Medical Student and a Medical Patient: When Two Worlds Collide

Dr H.B.

A 20 year old male, of Indian descent, presented to West Middlesex Accident & Emergency Department, with severe abdominal pain. The pain was a sharp, constant, 10/10 pain, located in the epigastric region, radiating through to the back, and had been present since waking that morning. It was associated with profuse vomiting, approximately 6 episodes in the last hour; no haematemesis. There had been no change in bowel habit, no history of unfamiliar food, or travel abroad. He was a student; did not smoke; and drank a moderate amount of alcohol, roughly 15 units a week. He was otherwise healthy, although did mention that he’d had similar episodes like this when he was younger, but it had been dismissed as a ‘stomach bug’ by his GP.

On examination he was clearly in some discomfort, and looked pale. He was tachycardic and tachypnoeic. However he was normotensive, and apyrexial. There was tenderness on palpation in the epigastric region; however he did not show signs of peritonitis. Based on the history and examination, a differential of pancreatitis was considered1; confirmed by a highly raised amylase2.

Was I involved in the patient’s care? No. I was the patient. That diagnosis of pancreatitis, three and a half years ago, would change my life. For worse, and for better. Unfortunately, it didn’t stop there; further investigation revealed it was a chronic picture.

Being a medical patient is hard, as is being a medical student; when those two worlds collide, it becomes difficult to visualise the light at the end of the tunnel. That tunnel is a dual carriageway with two roads: the medical student with the physical illness; and the patient with medical background.

Talk to most medical school students and doctors, and they will tell you medicine is a demanding profession; the exams are at least. I can vouch for that; and it got a whole lot harder following that day. Studies on prevalence of chronic illness in physicians are limited, and so the effects on training are not well understood3. I missed vast quantities of the training schedule. Each admission would cost me a minimum of a week, and clinical education is an aspect of medicine that is difficult to ‘catch up’ on. The most uncomfortable aspect, however, was not knowing, or ever finding out, the cause. Idiopathic chronic pancreatitis. Without the cause, you don’t know how to prevent a flare up. Worse still, you don’t know when to expect the next flare up. Preparing for my final exams was difficult, naturally. The night before, as it must have been for most students, was filled with anxiety, worry and little sleep. That, unfortunately, was compounded by the residual fear that I would wake up the next morning, with that abdominal pain that gives me nightmares; unable to take my exam which I had worked so hard for.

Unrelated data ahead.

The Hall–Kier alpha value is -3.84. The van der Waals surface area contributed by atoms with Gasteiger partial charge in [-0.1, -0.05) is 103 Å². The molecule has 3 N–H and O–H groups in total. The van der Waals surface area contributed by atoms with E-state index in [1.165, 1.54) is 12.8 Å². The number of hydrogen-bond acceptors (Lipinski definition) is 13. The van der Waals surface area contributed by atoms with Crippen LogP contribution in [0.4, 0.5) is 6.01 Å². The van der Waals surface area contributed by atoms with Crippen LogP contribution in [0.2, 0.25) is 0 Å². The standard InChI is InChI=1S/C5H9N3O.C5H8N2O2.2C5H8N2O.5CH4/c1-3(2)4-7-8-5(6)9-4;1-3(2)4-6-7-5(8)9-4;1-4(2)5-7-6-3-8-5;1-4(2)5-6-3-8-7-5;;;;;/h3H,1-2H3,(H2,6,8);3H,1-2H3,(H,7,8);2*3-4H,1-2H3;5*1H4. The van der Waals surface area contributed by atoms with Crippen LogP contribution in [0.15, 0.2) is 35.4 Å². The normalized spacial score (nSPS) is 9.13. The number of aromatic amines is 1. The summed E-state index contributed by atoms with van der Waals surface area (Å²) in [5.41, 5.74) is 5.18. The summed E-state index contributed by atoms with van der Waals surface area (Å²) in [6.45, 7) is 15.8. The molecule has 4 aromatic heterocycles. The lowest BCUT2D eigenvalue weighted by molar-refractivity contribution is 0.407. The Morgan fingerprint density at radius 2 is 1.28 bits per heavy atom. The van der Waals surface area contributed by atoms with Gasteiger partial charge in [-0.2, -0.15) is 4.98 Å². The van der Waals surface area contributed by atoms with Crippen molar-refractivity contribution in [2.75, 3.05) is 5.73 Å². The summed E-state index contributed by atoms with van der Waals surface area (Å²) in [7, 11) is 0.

Does being a patient with medical insight make things easier or better? In one simple word: no. Every time I think about my condition I see prognosis; complications; numbers; type 1 diabetes mellitus; necrotising pancreatitis; cancer; death4. Not only that, but you are treated differently by health professionals. To their credit, they thought they were doing right by me as a medical student, by treating me as such, but at the time, I just wanted to be a patient. I didn’t want to be questioned on the causes of pancreatitis, during my first admission, by the A&E consultant (to which I replied with the text book answer, which we all know so well, including the sting of a Trinidad scorpion)5.

The famous proverb goes: every cloud has its silver lining. Out of everything that has happened, I have to come believe that it has made me a better doctor. This only came to my realisation a short while ago, when my consultant expressed that I was a very conscientious doctor. I began to wonder why this may be, and it is possibly because I have been able to develop a true sense of empathy. Something we are ‘taught’ at medical school, but empathy cannot be taught. To know what an individual is going through; what they need, you must have been in their shoes. Having been a medical in-patient, on numerous occasions, I know first-hand how depressing hospitals can be; how alone you can feel; how it changes your state of mind. I can relate to my patients’ ideas, concerns and expectations6. I am prepared to go that extra mile; stay an hour late, if they are getting the care they deserve. Often, as medical professionals, we see our patients as that clinical vignette from text books, which we must diagnose correctly and initiate appropriate management for. Patients are far more than this. Sometimes we need to take a step back, and look at the bigger picture, and realise everyone has their own individual story. This was mine.




  1. Carroll, J. K., Herrick, B., Gipson, T. & Lee, S. P. (2007) Acute pancreatitis: diagnosis, prognosis, and treatment.American Family Physician. 75 (10), 1513-1520.
  2. Winslet, M., Hall, C., London, N. J. & Neoptolemos, J. P. (1992) Relation of diagnostic serum amylase levels to aetiology and severity of acute pancreatitis. 33 (7), 982-986.
  1. Gautam, M., & MacDonald, R. (2001). Helping physicians cope with their own chronic illnesses.Western Journal of Medicine175(5), 336–338.
  1. Kudo Y, Kamisawa T, Anjiki H, et al; Incidence of and risk factors for developing pancreatic cancer in patients with chronic pancreatitis. Hepatogastroenterology. 2011 Mar-Apr;58(106):609-11.
  2. Quinlan, J. D. (2014) Acute pancreatitis.American Family Physician. 90 (9), 632-639.

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